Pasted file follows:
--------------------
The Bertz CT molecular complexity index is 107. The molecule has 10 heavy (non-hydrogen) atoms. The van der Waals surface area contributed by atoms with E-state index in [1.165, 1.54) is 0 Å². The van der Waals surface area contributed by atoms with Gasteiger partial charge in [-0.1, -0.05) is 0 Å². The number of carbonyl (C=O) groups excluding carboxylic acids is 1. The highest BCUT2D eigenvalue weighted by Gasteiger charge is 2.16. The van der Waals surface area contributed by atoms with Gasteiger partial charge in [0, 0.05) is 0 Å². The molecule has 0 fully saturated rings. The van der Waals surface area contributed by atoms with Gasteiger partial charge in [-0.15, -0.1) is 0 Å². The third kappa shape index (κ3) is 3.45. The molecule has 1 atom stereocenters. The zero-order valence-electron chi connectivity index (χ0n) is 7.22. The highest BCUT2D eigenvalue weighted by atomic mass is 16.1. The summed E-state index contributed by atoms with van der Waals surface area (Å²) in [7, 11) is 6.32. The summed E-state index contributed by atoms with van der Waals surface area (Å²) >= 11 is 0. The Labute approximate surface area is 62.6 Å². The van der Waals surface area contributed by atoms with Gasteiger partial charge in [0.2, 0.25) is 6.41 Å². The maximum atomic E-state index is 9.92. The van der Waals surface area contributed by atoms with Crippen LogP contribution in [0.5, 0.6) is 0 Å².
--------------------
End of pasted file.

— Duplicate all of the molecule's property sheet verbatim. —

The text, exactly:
The Bertz CT molecular complexity index is 107. The molecule has 10 heavy (non-hydrogen) atoms. The van der Waals surface area contributed by atoms with E-state index in [1.165, 1.54) is 0 Å². The van der Waals surface area contributed by atoms with Gasteiger partial charge in [-0.1, -0.05) is 0 Å². The number of carbonyl (C=O) groups excluding carboxylic acids is 1. The highest BCUT2D eigenvalue weighted by Gasteiger charge is 2.16. The van der Waals surface area contributed by atoms with Gasteiger partial charge in [0, 0.05) is 0 Å². The molecule has 0 fully saturated rings. The van der Waals surface area contributed by atoms with Gasteiger partial charge in [-0.15, -0.1) is 0 Å². The third kappa shape index (κ3) is 3.45. The molecule has 1 atom stereocenters. The zero-order valence-electron chi connectivity index (χ0n) is 7.22. The highest BCUT2D eigenvalue weighted by atomic mass is 16.1. The summed E-state index contributed by atoms with van der Waals surface area (Å²) in [7, 11) is 6.32. The summed E-state index contributed by atoms with van der Waals surface area (Å²) >= 11 is 0. The Labute approximate surface area is 62.6 Å². The van der Waals surface area contributed by atoms with Gasteiger partial charge in [0.2, 0.25) is 6.41 Å². The maximum atomic E-state index is 9.92. The van der Waals surface area contributed by atoms with Crippen LogP contribution in [0.5, 0.6) is 0 Å².